The Age, Mark Russell; October 31, 2010
TWO directors from the Cat Protection Society of Victoria have resigned over the dumping of a fellow board member who questioned why the society was killing cats in record numbers.
The resignations of Sue Fedrizzi and Dianne Watts, who support claims the society’s kill rate is too high, have embarrassed the animal welfare group, but the organisation denies being in turmoil.
Ms Fedrizzi and Ms Watts stepped down after the society voted to oust director Jasmine Alexandra, who had called for more to be done to reduce the group’s kill rate for cats and kittens, which rose from 63 per cent in 2008 to more than 90 per cent last year.
Ms Fedrizzi said board members should not be stopped from asking pertinent questions.
”I believe that members should in fact be encouraged to do this without fear of backlash or repercussion from within the group,” she said. Ms Fedrizzi said the society had to be more transparent when it came to the reporting of statistics and information.
Ms Alexandra claimed the society had lost its way. ”How can an organisation which claims to care about cats and has millions of dollars in the bank let their adoption rate fall every year?” Ms Alexandra said. ”I worked as hard as I could to increase the number of cats being adopted out and not killed, which resulted in me being thrown off the board.”
Ms Alexandra, dumped after a special general meeting on October 18, said the society had become complacent. ”It’s important the general public understands what’s going on,” she said. ”These cats are being killed because of complacency, a lack of effort. I think homes could be found for these cats, certainly more cats than are currently being adopted out.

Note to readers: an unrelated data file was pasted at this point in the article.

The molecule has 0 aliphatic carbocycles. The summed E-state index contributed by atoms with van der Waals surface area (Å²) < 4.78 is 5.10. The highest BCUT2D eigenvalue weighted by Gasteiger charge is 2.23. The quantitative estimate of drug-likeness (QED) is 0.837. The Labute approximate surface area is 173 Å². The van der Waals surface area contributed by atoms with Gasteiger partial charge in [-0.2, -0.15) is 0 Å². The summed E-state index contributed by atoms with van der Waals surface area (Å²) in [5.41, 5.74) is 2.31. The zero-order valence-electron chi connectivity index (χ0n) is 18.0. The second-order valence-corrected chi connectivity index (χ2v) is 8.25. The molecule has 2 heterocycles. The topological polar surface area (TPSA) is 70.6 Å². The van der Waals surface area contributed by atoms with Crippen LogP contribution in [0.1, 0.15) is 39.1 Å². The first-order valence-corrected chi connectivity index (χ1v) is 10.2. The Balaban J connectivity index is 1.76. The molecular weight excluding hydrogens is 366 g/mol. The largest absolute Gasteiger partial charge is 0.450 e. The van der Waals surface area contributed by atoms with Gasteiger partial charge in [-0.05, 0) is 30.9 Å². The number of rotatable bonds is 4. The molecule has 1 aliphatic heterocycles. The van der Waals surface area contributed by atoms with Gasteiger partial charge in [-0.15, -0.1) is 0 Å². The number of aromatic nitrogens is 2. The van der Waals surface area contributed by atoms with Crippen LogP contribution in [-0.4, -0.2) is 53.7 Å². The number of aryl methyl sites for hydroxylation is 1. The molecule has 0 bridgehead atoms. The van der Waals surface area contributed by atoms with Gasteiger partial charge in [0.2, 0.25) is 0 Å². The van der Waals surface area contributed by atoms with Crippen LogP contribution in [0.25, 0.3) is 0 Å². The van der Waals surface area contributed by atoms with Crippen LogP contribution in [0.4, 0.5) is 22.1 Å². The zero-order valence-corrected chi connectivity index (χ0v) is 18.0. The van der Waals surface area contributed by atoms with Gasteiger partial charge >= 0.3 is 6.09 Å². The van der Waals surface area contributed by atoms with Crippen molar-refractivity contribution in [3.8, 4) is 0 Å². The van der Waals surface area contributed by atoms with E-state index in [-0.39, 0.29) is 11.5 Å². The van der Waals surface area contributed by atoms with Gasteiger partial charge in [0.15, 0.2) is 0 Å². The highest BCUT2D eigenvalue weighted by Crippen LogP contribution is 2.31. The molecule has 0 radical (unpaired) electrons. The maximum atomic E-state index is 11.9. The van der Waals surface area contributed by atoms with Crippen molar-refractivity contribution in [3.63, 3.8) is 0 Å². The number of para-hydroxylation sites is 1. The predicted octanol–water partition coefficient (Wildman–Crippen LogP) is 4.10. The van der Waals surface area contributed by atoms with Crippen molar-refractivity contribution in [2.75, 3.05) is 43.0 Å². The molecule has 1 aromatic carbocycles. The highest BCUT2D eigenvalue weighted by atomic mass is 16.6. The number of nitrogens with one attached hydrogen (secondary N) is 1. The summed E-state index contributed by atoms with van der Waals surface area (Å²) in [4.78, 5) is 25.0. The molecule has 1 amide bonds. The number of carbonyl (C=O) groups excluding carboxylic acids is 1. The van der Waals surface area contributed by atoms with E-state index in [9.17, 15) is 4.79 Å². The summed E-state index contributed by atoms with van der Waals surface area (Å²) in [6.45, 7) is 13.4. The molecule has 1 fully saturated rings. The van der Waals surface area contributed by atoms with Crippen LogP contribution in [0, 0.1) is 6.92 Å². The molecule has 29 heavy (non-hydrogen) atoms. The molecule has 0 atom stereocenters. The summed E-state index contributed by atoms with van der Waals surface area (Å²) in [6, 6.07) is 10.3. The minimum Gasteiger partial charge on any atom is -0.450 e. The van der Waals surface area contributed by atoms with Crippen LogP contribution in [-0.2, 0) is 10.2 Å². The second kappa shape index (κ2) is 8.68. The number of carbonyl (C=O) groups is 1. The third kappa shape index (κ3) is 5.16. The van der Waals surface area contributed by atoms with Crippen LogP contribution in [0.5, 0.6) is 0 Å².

”The problem is it makes no difference to the society’s interests if cats are rehomed or not.
”They are more interested in pushing for compulsory desexing laws.”
The society’s financial reports showed that in 2008 its Greensborough shelter adopted out more than 30 per cent or 4782 of the 15,874 cats it received, and euthanased 63 per cent (9943 cats).
In 2009 the adoption rate dropped to just over 8 per cent – 1011 of the 12,491 cats and kittens it received that year were adopted out – while 11,348 cats and kittens, more than 90 per cent, were killed. The rest were reclaimed.
Society chief executive Carole Webb refused to comment but her lawyer Jonathan Teh said Ms Alexandra was offered ”procedural fairness”. Mr Teh said Ms Alexandra was invited to speak against the motion to remove her as a director but chose not to attend the meeting. The motion was passed 69-11.
Ms Alexandra was dumped after sending an email to the society’s marketing subcommittee on July 6 discussing ways to improve the number of cats being adopted out.
The society’s marketing and communications consultant Allan Craig believed the email defamed him by questioning the way he was doing his job. The society demanded Ms Alexandra apologise but she refused after seeking legal advice.
Society president Delphine McCormack claimed Ms Alexandra’s ”baseless and malicious allegations” had exposed the organisation to a possible defamation claim.